Liam Hardy is a serial microadventurer — so he fits in perfectly with our crew of Explorers. With his rowdy photography and love of sharing golden (if not always sun-drenched) moments in northern NSW and southern Queensland, he’s been a solid contributor and stalwart part of the WAE community for the last few years. So we think it’s about time he became Explorer Of The Month.
What’s your day job?
For the past 4 months I’ve been running a small drive-through coffee shop in Brisbane’s north, and I’m also employed as a supervisor at the Big Banana in Coffs Harbour over summer holidays. I take on photography jobs now and then, but lately most of my photography work has been personal. I’m considering going back to uni/studying next year so who knows where I might end up!
What got you involved/ inspired in the outdoors in the first place?
My father took me and my brothers on a lot of fishing and camping trips when we were younger, which I’m incredibly grateful for. I lived in the small rural town of Inverell in northern NSW until I was thirteen, so country roads, bushland, rivers and isolation weren’t hard to find. I’d say my upbringing has had a lot to do with it. Photography has also been a key motivator to get outside and explore unfamiliar places, especially around Coffs Harbour and the Mid North Coast.
What continues to get you out the door to explore?
I feel very much at ease when I’m out in nature, and there’s so much out there that I’ve yet to see. I’ve witnessed a lot of breathtaking scenes, some being once-in-a-lifetime occurrences that I could have easily missed if I hit the snooze button or decided “I’ll go next weekend instead”. A weekend away camping or hiking makes life seem a lot simpler, too. Also, spending time in national parks and wild places makes you realise just how much is at stake. Places like the Tarkine in Tasmania and delicate koala habitat around the mid north coast are at serious risk right now.
What’s an essential piece of outdoor gear you never adventure without (and why?)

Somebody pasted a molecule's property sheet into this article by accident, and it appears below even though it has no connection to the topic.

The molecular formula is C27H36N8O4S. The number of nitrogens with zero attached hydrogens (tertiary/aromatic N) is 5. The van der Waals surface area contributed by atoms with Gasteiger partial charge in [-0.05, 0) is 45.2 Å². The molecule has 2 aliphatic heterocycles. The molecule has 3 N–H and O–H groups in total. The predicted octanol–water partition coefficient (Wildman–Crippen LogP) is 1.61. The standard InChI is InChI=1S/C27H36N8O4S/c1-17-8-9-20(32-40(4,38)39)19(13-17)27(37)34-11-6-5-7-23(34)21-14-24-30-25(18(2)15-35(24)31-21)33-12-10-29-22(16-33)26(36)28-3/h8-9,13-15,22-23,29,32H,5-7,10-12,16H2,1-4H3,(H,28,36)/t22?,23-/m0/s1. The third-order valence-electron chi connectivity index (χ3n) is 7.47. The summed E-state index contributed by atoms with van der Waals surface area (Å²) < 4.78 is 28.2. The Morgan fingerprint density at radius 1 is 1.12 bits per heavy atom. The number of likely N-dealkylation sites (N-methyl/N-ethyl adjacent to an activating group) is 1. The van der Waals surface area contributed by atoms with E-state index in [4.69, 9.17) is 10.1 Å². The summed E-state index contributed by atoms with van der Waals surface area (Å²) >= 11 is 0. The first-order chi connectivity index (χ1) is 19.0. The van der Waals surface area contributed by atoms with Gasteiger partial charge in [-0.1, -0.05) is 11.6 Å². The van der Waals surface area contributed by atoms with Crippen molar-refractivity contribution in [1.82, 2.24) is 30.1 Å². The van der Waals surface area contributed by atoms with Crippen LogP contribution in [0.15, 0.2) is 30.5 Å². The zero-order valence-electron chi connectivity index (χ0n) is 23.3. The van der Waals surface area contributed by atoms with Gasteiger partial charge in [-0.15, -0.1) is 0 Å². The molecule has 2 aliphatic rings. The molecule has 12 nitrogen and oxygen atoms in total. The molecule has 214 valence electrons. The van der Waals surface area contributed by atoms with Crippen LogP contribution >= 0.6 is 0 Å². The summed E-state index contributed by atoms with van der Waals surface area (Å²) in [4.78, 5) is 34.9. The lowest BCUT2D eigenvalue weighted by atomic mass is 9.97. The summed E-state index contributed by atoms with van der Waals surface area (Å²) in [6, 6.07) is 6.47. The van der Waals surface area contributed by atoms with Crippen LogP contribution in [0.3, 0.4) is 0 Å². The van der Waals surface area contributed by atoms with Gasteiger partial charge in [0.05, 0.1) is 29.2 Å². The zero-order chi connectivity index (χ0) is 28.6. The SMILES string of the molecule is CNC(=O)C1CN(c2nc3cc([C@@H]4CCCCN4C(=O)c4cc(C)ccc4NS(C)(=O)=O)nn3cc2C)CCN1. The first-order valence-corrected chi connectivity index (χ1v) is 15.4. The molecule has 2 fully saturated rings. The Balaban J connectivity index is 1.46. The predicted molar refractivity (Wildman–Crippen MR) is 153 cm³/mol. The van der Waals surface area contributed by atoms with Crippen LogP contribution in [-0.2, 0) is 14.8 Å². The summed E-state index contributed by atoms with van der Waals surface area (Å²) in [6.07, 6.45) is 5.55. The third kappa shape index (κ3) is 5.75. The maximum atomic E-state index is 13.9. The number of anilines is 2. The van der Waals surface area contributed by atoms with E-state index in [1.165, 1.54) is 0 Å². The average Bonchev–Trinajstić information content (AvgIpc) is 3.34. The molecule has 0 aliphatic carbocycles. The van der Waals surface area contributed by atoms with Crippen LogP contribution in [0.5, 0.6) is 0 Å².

A decent pair of shoes and a first aid kit. I’m lucky that I haven’t had to treat an injury in the outdoors, although I’ve heard some horror stories. Personal safety should be a priority in wild places. I’m all for taking some risks and having a good time, but if you get bitten by a snake or break an ankle in the middle of nowhere, some decent bandages can make a world of difference. In addition, I always carry a PLB if I’m going on long walks alone, even in familiar territory.
Where’s your favourite place to microadventure in Australia or NZ?
New England National Park and Dorrigo National Park. Living in Coffs Harbour meant I didn’t have to drive too far to explore these beauties, so I’ve spent a lot of time out along Waterfall Way. Across the ditch, Milford Sound in New Zealand blew me away. It’s a must see if you ever go on a roadtrip over there!
What’s your funniest adventure story to date?
You’ve got me stumped with this question! One experience that comes to mind was the time I drove down to Hat Head National Park in the X-Trail I’d just bought. I was really looking forward to having a vehicle that I could sleep comfortably in, so I didn’t pack a tent, removed the rear seats and only took one large mattress with me. When I arrived and started to set up my car to sleep in, I lifted the pin that releases the back seat rests and it snapped right off, leaving the seat rests locked firmly in place, with a mattress that was too large to unroll anywhere. It’s funny because the main reason I drove down there was to test out how comfortable it would be sleeping in my car…